Corruption in the public sector is a multifaceted and complex phenomenon. It can take on a myriad of forms and come to light in various areas.
It ranges from petty corruption among government officials who use their influence for monetary gain to corruption in lobbying and fundraising in election campaigns. Its reach extends from public procurement to managing conflicts of interest. It is used to bribe whistleblowers and is present in all cases of cronyism and misappropriation of public funds.
Corruption plagues all countries to varying degrees and in different ways, regardless of their level of development. Institutions such as the World Bank are paying close attention to corruption for two main reasons: First, because as an investor, it must be able to guarantee its Board of Executive Directors, which represents its 188 member countries, including Tunisia, that its loans or grant funds provided for development projects are judiciously used and do not fall prey to embezzlement.
Second, as a development institution the World Bank, drawing on a body of global theoretical and practical knowledge, now knows that corruption considerably stunts growth and economic development. According to the World Economic Forum, the cost of corruption to society and the private sector in 2010 stood at an estimated US$2.6 trillion (or 5% of annual gross world product). Corruption cannot be viewed as an activity that oils the wheels; it results in lower growth rates and greater inequality and poverty. It rewards the worst performers.
Having set forth the problem, it should be acknowledged that government decision-makers and their development partners face a series of obstacles that must be overcome as well as a plethora of options that are often difficult to grasp and articulate.
What instruments and approaches are effective in combating corruption? Should the effectiveness of internal audit systems—institutions such as the Court of Audit, inspection bodies, internal audit entities, and the entities responsible for judicial proceedings be enhanced? Should specialized ad hoc agencies be created to deal with corruption issues? Should an effort be made to digitize, to the fullest extent possible, all public funds collection and expenditure processes (customs, e-procurement, integrated financial management systems)?
Should the interest and role of civil society be stepped up by supporting citizen coalitions to combat corruption? Should the professional ethics component of the training and evaluation of government employees be strengthened or should steps simply be taken to ensure that their salaries afford them a life of dignity? Is a general policy needed or should the weak links, such as the extractive industries, be targeted? Should the legal sanctions imposed on some corrupt figures receive wide media coverage in order to sound a warning to others? Should greater emphasis be placed on transparency and a culture of accountability in the public sector? If so, how?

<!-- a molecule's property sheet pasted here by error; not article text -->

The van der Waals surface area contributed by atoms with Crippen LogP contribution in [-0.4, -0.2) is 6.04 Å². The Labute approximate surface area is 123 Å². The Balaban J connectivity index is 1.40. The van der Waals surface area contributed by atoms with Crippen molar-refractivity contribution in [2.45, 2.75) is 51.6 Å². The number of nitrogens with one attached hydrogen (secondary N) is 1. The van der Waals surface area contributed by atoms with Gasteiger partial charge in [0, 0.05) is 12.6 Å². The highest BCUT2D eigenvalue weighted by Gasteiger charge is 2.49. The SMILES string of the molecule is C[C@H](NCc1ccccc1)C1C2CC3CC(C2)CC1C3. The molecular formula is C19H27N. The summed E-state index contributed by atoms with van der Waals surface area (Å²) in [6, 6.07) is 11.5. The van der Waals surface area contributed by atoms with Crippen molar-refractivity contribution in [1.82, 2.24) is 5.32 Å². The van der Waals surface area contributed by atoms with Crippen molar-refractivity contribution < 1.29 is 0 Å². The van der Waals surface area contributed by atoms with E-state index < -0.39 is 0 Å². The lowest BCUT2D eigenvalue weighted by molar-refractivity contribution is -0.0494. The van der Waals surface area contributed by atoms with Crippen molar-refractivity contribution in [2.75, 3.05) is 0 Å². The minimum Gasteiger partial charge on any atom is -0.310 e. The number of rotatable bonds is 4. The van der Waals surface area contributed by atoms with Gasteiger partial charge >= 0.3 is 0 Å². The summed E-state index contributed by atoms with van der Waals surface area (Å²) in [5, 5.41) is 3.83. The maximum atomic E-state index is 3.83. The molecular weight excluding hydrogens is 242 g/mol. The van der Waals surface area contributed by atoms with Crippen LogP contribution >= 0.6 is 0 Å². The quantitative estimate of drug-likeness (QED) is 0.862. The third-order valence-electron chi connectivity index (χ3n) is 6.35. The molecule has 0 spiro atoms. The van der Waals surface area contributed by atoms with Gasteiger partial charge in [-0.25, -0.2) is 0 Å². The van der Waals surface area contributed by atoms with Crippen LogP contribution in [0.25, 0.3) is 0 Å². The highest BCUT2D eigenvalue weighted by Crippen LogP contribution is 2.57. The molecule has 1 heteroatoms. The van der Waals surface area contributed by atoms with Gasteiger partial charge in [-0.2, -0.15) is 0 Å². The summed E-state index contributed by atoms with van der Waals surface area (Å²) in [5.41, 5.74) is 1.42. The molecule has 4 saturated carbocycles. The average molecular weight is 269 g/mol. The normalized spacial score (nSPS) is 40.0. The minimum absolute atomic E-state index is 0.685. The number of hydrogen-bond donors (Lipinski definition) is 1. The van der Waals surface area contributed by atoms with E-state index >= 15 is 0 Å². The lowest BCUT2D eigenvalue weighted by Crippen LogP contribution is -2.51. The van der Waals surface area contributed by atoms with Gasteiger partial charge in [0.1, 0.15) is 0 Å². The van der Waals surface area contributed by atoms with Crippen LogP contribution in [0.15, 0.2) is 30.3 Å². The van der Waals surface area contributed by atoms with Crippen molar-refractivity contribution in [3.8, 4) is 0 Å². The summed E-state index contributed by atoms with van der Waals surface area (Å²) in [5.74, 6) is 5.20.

Academics may be able to provide us with insights that can allow us to gain a certain level of understanding on the roots of corruption. For a long time, economic theories have focused on decision-making processes in the public sector. They sometimes allow for the modeling of the behavior of actors or political strategies. They measure the economic impact of social behaviors, such as those linked to corrupt practices.
, Researchers at the Paris School of Economics, specifically those working within the Economics of Transparency and Accountability Group, have developed internationally recognized expertise in this area. Using the most sophisticated economic analysis tools, they are exploring, for example, through their research, whether new technologies make it possible to combat corruption or whether, in a context of weak governance, corruption compensates for bureaucratic inefficiencies.
This is the expertise being sought by the University of Tunis’ Faculty of Law and Political and Social Sciences, after it became apparent that there was no higher education instruction in Tunisia focusing on the issue of corruption. These two universities therefore made a joint decision to establish, at the beginning of the 2015 academic year, an advanced multidisciplinary Master’s program in Tunis targeting students and senior government officials, so as to provide them with the analytical tools to tackle the corruption issues that they may face later on in their professional careers in the public and private sectors, in politics, or in civil society organizations. It is through education and research that an understanding of corruption, a complex social phenomenon, will be forged, thus leading to the implementation of more effective public policies.BY FRANCK BESSETTEAfter working as an auditor at the French Supreme Audit Institution, Franck joined the development community in 2003 as an adviser for the Palestinian Authority's MEF for the EU. He then joined the PEFA Secretariat, hosted by the Bank's headquarters. He worked as a technical assistance adviser for the Fund from 2009-2011 before joining the Bank, first in LAC and then in MENA, based in the Tunisia office. Franck graduated in Islamic Studies and is an alumni of the Ecole Nationale d'Administraiion (ENA) in Paris. © 2015 The World Bank Group, All Rights Reserved.